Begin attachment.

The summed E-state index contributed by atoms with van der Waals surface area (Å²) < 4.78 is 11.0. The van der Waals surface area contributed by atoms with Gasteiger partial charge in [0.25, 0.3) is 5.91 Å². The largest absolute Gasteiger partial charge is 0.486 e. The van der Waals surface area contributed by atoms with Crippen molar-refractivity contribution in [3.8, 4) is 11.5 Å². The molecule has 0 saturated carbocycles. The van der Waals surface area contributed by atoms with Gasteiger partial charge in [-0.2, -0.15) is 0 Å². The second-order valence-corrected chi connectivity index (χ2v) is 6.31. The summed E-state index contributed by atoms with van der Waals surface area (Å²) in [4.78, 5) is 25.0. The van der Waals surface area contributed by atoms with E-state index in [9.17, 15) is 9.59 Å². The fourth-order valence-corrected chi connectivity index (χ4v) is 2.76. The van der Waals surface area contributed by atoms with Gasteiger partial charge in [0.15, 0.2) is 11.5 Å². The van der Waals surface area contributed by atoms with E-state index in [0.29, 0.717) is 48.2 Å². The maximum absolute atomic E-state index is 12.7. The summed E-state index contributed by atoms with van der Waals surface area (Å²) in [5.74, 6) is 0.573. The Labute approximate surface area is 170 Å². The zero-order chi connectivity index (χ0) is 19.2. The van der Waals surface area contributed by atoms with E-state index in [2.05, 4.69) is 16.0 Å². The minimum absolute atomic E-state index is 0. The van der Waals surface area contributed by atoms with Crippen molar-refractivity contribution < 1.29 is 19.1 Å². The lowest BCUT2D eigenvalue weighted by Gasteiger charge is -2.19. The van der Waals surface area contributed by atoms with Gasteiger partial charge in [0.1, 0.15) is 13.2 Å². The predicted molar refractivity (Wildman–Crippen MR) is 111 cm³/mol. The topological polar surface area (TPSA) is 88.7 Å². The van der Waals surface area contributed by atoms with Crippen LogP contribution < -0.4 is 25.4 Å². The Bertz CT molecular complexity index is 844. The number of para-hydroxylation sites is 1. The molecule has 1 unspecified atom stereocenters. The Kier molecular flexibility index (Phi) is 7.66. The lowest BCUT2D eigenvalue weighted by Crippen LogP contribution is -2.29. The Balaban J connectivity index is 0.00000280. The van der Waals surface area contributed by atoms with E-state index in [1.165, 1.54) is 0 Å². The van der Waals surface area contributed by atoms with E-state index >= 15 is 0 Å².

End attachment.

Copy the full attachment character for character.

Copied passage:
The summed E-state index contributed by atoms with van der Waals surface area (Å²) < 4.78 is 11.0. The van der Waals surface area contributed by atoms with Gasteiger partial charge in [0.25, 0.3) is 5.91 Å². The largest absolute Gasteiger partial charge is 0.486 e. The van der Waals surface area contributed by atoms with Crippen molar-refractivity contribution in [3.8, 4) is 11.5 Å². The molecule has 0 saturated carbocycles. The van der Waals surface area contributed by atoms with Gasteiger partial charge in [-0.2, -0.15) is 0 Å². The second-order valence-corrected chi connectivity index (χ2v) is 6.31. The summed E-state index contributed by atoms with van der Waals surface area (Å²) in [4.78, 5) is 25.0. The van der Waals surface area contributed by atoms with E-state index in [9.17, 15) is 9.59 Å². The fourth-order valence-corrected chi connectivity index (χ4v) is 2.76. The van der Waals surface area contributed by atoms with Gasteiger partial charge in [0.15, 0.2) is 11.5 Å². The van der Waals surface area contributed by atoms with E-state index in [0.29, 0.717) is 48.2 Å². The maximum absolute atomic E-state index is 12.7. The summed E-state index contributed by atoms with van der Waals surface area (Å²) in [5.74, 6) is 0.573. The Labute approximate surface area is 170 Å². The zero-order chi connectivity index (χ0) is 19.2. The van der Waals surface area contributed by atoms with E-state index in [2.05, 4.69) is 16.0 Å². The minimum absolute atomic E-state index is 0. The van der Waals surface area contributed by atoms with Crippen molar-refractivity contribution < 1.29 is 19.1 Å². The lowest BCUT2D eigenvalue weighted by Gasteiger charge is -2.19. The van der Waals surface area contributed by atoms with Gasteiger partial charge in [0.1, 0.15) is 13.2 Å². The predicted molar refractivity (Wildman–Crippen MR) is 111 cm³/mol. The topological polar surface area (TPSA) is 88.7 Å². The van der Waals surface area contributed by atoms with Crippen LogP contribution < -0.4 is 25.4 Å². The Bertz CT molecular complexity index is 844. The number of para-hydroxylation sites is 1. The molecule has 1 unspecified atom stereocenters. The Kier molecular flexibility index (Phi) is 7.66. The lowest BCUT2D eigenvalue weighted by Crippen LogP contribution is -2.29. The Balaban J connectivity index is 0.00000280. The van der Waals surface area contributed by atoms with E-state index in [1.165, 1.54) is 0 Å². The van der Waals surface area contributed by atoms with E-state index >= 15 is 0 Å².